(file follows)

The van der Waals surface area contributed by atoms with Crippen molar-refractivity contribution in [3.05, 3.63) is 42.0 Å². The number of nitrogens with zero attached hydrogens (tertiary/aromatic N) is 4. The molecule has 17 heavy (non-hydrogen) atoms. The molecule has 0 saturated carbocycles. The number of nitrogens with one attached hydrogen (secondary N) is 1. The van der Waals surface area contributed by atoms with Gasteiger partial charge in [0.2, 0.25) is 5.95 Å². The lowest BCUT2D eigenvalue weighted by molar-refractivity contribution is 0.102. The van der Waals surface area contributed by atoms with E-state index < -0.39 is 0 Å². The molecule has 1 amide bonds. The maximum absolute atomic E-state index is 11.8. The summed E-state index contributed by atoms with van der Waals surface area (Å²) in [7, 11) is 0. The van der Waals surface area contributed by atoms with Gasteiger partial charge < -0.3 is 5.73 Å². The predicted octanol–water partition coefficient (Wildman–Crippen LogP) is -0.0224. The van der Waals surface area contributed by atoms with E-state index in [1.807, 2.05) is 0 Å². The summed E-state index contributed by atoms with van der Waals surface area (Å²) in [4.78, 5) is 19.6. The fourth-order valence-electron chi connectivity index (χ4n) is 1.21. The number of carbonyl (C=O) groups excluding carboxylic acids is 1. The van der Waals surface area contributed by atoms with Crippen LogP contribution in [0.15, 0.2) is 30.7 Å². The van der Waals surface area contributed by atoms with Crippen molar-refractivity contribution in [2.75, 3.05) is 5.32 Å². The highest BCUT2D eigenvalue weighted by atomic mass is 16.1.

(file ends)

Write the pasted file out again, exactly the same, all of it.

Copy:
The van der Waals surface area contributed by atoms with Crippen molar-refractivity contribution in [3.05, 3.63) is 42.0 Å². The number of nitrogens with zero attached hydrogens (tertiary/aromatic N) is 4. The molecule has 17 heavy (non-hydrogen) atoms. The molecule has 0 saturated carbocycles. The number of nitrogens with one attached hydrogen (secondary N) is 1. The van der Waals surface area contributed by atoms with Gasteiger partial charge in [0.2, 0.25) is 5.95 Å². The lowest BCUT2D eigenvalue weighted by molar-refractivity contribution is 0.102. The van der Waals surface area contributed by atoms with E-state index < -0.39 is 0 Å². The molecule has 1 amide bonds. The maximum absolute atomic E-state index is 11.8. The summed E-state index contributed by atoms with van der Waals surface area (Å²) in [7, 11) is 0. The van der Waals surface area contributed by atoms with Gasteiger partial charge < -0.3 is 5.73 Å². The predicted octanol–water partition coefficient (Wildman–Crippen LogP) is -0.0224. The van der Waals surface area contributed by atoms with E-state index in [1.807, 2.05) is 0 Å². The summed E-state index contributed by atoms with van der Waals surface area (Å²) in [4.78, 5) is 19.6. The fourth-order valence-electron chi connectivity index (χ4n) is 1.21. The number of carbonyl (C=O) groups excluding carboxylic acids is 1. The van der Waals surface area contributed by atoms with Crippen LogP contribution in [0.15, 0.2) is 30.7 Å². The van der Waals surface area contributed by atoms with Crippen molar-refractivity contribution in [2.75, 3.05) is 5.32 Å². The highest BCUT2D eigenvalue weighted by atomic mass is 16.1.